Pedestrian Safety Guide and Countermeasure Selection System


The progression of a PHB.

Federal Highway Administration. Pedestrian Hybrid Beacon installation shown with accompanying signs and pavement markings.
Federal Highway Administration.


Source: Adapted from FHWA Training Materials. Pedestrian Hybrid Beacon phases.
Source: Adapted from FHWA Training Materials.



Pedestrian Hybrid Beacon (PHB)

Pedestrian Hybrid Beacons (PHBs) can warn and control traffic at unsignalized locations and assist pedestrians in crossing a street or highway at a marked crosswalk. A PHB should be installed in conjunction with the following:

  • Overhead beacons with three sections (circular yellow signal indication centered below two horizontally aligned circular red signals) facing both directions on the major street.
  • Overhead signs labeled “CROSSWALK STOP ON RED” to indicate that the location is associated with a pedestrian crosswalk.
  • A marked crosswalk on the major street.
  • Countdown pedestrian signal heads to control pedestrian crossings at the crosswalk.
  • Pedestrian detectors, such as pushbuttons.

Unlike a traffic signal, the PHB rests in dark until a pedestrian activates it via pushbutton or other form of detection. When activated, the beacon displays a sequence of flashing and solid lights that indicate the pedestrian walk interval and when it is safe for drivers to proceed. A solid red light requires drivers to stop while pedestrians have the right-of-way to cross the street. The overhead beacon flashes red when the pedestrian signals display a flashing DONT WALK indication. Drivers may proceed if the crosswalk is clear.

The PHB is often considered for installation at locations where pedestrians need to cross and vehicle speeds or volumes are high, but traffic signal warrants are not met. These devices have been successfully used at school crossings, parks, senior centers, and other pedestrian crossings on multilane streets. PHBs are typically installed at the side of the road or on mast arms over midblock pedestrian crossings.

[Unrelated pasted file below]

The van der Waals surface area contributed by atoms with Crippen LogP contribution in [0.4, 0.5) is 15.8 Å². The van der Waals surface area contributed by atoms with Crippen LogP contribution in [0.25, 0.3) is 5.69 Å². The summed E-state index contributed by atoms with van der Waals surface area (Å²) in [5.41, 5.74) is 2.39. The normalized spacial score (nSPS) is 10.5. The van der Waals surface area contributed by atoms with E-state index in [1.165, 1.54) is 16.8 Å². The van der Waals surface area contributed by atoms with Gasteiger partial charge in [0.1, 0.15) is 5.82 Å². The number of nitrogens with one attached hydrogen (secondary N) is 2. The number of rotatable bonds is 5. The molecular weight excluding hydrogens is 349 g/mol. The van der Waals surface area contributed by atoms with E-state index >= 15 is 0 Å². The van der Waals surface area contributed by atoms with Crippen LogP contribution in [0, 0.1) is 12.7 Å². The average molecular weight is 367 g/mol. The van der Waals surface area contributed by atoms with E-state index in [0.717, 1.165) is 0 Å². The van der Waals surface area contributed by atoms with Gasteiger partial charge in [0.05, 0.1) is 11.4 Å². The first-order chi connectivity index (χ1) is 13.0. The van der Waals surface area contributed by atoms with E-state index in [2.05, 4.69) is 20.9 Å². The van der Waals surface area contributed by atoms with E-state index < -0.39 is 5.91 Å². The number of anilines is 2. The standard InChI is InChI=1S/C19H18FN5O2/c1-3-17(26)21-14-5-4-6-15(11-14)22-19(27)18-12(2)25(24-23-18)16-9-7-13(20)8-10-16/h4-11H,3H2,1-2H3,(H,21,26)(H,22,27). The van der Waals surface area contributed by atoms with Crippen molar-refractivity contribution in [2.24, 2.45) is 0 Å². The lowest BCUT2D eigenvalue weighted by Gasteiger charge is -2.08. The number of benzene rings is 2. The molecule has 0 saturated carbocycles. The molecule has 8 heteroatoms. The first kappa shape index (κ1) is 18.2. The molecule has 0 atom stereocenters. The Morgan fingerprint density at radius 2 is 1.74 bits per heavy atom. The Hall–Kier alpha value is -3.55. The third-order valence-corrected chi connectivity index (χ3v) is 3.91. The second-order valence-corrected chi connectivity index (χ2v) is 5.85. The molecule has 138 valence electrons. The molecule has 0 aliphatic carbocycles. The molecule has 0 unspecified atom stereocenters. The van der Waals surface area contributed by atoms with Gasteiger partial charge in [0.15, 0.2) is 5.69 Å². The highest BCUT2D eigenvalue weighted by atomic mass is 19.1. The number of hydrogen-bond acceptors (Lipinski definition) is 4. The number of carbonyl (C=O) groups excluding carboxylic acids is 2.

A PHB is a special type of beacon used to warn and control traffic at an unsignalized location to assist pedestrians in crossing a street or highway at a marked crosswalk.


  • PHBs are a candidate treatment for roads with three or more lanes that generally have annual average daily traffic (AADT) above 9,000.
  • Strongly consider a PHB for all midblock and intersection crossings where the roadway speed limits are equal to or greater than 40 miles per hour.
  • The MUTCD provides guidance on the pedestrian volume warrants, design features, and restrictions associated with the PHB.
  • Can be used at both intersections and midblock locations.
  • Works well to counteract multiple threat crashes.

Estimated Cost

Min. Low
Max. High
Cost Unit
# of Sources (Observations)
Pedestrian Hybrid Beacon
Pedestrian Hybrid Beacon

Pedestrian Hybrid Beacons are less expensive than a full traffic signal installation. The costs range from $21,000 to $128,000, with an average per unit cost of $57,680.

Safety Effects

The installation of a Pedestrian Hybrid Beacon can reduce pedestrian crashes by 55%, see NCHRP Research Report 841: Development of Crash Modification Factors for Uncontrolled Pedestrian Crossing Treatments.

Case Studies

Tucson, AZ
Detroit, Michigan
Tucson, Arizona